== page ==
Chapter 8: Interim priority setting
An exercise to gather treatment uncertainties for prioritisation can yield a large amount of information. The most practical approach is to initially shortlist the uncertainties, in an interim priority setting exercise, and then to proceed to a final priority setting workshop.
The Steering Group should agree the number of questions that they think is appropriate to send to people in a survey for this interim priority setting exercise. The JLA Adviser can help with this decision. Generally, from experience, a maximum of around 80 questions is suggested, but depending on the nature of the stakeholder group being consulted, a Steering Group may decide that fewer, or even slightly more, will work.
Instructions for the survey should be very clear, and ideally piloted before dissemination. Instructions should note that respondents are not being asked to answer the questions (a common misunderstanding), but just to rank how important they think they are.
Clear presentation is important. It is advised that questions are arranged in categories, to give a sense of structure, and to make particularly large lists feel less overwhelming. Steering Groups may consider whether or not plain language explanations are added to each question, where it is difficult to make the question itself lay-friendly (e.g. due to unavoidable use of medical terms).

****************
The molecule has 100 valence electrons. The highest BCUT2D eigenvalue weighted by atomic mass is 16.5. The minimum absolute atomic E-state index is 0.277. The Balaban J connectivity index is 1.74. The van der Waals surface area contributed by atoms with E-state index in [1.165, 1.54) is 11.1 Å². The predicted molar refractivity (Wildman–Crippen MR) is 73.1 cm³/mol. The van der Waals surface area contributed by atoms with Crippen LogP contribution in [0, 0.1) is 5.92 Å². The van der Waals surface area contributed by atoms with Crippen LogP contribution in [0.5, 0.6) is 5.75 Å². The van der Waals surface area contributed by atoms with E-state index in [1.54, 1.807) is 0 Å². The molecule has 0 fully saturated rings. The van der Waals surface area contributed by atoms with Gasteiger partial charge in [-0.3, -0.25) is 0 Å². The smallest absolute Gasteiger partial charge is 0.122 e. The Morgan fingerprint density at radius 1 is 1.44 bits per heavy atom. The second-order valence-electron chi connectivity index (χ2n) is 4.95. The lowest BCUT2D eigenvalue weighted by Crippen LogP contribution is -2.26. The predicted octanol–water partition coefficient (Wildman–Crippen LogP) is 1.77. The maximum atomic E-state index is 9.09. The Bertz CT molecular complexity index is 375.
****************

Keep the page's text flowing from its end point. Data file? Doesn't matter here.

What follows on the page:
Capacity to process responses will be a key determinant of a PSP’s approach to interim prioritisation.
Steering Groups are encouraged to use alternative means of consultation for interim prioritisation if a survey is not suitable for their particular patient and carer groups.
If the long list of questions is deemed too long, the JLA Adviser can help the Steering Group decide on a means of reducing it in a fair and transparent way. Some examples of criteria considered by Steering Groups in order to reduce a list of questions to a more manageable size for interim prioritisation include:
- Whether the question has been suggested by both patients and clinicians
- Whether the question has been suggested by a minimum of ‘x’ people
- Whether the question has been suggested by different kinds of professionals
- How many people overall have suggested the question
- Whether the question has been commonly expressed in other fora, such as patient helpline services
- Whether the question overlaps with one suggested by research recommendations.
Those asked to complete the interim prioritisation may include one or more of the following:
- Partner organisations
- original survey participants, if details have been collected for this purpose
- the general patient, carer and clinician communities – an open call akin to the original survey.
It is important that patients, carers and clinicians and the groups representing them participate. Interim priority setting can be conducted by email and/or post or online, depending on the communication preferences of the partner organisations and the capacity of the Steering Group.